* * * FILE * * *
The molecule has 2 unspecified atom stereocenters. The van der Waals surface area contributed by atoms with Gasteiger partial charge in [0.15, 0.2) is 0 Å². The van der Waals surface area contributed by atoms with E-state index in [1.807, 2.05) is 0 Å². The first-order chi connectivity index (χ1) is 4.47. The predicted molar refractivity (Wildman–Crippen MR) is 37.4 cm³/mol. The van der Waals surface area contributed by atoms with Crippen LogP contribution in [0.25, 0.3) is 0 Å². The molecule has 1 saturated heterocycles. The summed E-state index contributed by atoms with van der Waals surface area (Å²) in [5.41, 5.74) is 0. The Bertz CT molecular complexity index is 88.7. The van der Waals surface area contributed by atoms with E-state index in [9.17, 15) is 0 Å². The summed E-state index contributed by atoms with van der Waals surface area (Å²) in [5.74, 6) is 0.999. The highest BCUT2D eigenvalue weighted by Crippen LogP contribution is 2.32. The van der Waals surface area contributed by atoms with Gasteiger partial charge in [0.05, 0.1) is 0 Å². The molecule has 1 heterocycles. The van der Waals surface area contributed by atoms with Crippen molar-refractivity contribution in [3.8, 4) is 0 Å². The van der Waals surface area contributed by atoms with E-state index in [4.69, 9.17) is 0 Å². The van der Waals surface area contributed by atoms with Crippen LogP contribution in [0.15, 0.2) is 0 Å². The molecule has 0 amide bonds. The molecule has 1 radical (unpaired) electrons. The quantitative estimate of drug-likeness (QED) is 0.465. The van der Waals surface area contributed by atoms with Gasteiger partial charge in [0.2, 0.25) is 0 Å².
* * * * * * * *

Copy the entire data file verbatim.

The molecule has 2 unspecified atom stereocenters. The van der Waals surface area contributed by atoms with Gasteiger partial charge in [0.15, 0.2) is 0 Å². The van der Waals surface area contributed by atoms with E-state index in [1.807, 2.05) is 0 Å². The first-order chi connectivity index (χ1) is 4.47. The predicted molar refractivity (Wildman–Crippen MR) is 37.4 cm³/mol. The van der Waals surface area contributed by atoms with Crippen LogP contribution in [0.25, 0.3) is 0 Å². The molecule has 1 saturated heterocycles. The summed E-state index contributed by atoms with van der Waals surface area (Å²) in [5.41, 5.74) is 0. The Bertz CT molecular complexity index is 88.7. The van der Waals surface area contributed by atoms with E-state index in [9.17, 15) is 0 Å². The summed E-state index contributed by atoms with van der Waals surface area (Å²) in [5.74, 6) is 0.999. The highest BCUT2D eigenvalue weighted by Crippen LogP contribution is 2.32. The van der Waals surface area contributed by atoms with Gasteiger partial charge in [0.05, 0.1) is 0 Å². The molecule has 1 heterocycles. The van der Waals surface area contributed by atoms with Crippen molar-refractivity contribution in [3.8, 4) is 0 Å². The van der Waals surface area contributed by atoms with E-state index in [4.69, 9.17) is 0 Å². The van der Waals surface area contributed by atoms with Crippen LogP contribution in [0.15, 0.2) is 0 Å². The molecule has 0 amide bonds. The molecule has 1 radical (unpaired) electrons. The quantitative estimate of drug-likeness (QED) is 0.465. The van der Waals surface area contributed by atoms with Gasteiger partial charge in [0.2, 0.25) is 0 Å².